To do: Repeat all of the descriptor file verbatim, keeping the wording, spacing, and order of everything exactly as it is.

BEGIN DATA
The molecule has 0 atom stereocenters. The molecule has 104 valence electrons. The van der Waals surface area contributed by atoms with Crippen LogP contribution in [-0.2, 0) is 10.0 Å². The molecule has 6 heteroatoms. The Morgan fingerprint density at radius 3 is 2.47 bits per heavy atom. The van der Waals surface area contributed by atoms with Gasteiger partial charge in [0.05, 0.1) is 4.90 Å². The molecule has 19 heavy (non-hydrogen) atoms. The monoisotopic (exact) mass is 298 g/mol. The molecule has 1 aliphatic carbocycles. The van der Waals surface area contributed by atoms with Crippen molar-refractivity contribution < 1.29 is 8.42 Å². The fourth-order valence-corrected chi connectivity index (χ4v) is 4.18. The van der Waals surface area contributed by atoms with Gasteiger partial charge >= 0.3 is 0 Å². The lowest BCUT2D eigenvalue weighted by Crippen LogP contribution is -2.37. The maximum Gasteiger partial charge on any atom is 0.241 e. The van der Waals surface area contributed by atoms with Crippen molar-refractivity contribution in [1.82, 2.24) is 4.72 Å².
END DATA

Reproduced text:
The molecule has 0 atom stereocenters. The molecule has 104 valence electrons. The van der Waals surface area contributed by atoms with Crippen LogP contribution in [-0.2, 0) is 10.0 Å². The molecule has 6 heteroatoms. The Morgan fingerprint density at radius 3 is 2.47 bits per heavy atom. The van der Waals surface area contributed by atoms with Gasteiger partial charge in [0.05, 0.1) is 4.90 Å². The molecule has 19 heavy (non-hydrogen) atoms. The monoisotopic (exact) mass is 298 g/mol. The molecule has 1 aliphatic carbocycles. The van der Waals surface area contributed by atoms with Crippen molar-refractivity contribution < 1.29 is 8.42 Å². The fourth-order valence-corrected chi connectivity index (χ4v) is 4.18. The van der Waals surface area contributed by atoms with Gasteiger partial charge >= 0.3 is 0 Å². The lowest BCUT2D eigenvalue weighted by Crippen LogP contribution is -2.37. The maximum Gasteiger partial charge on any atom is 0.241 e. The van der Waals surface area contributed by atoms with Crippen molar-refractivity contribution in [1.82, 2.24) is 4.72 Å².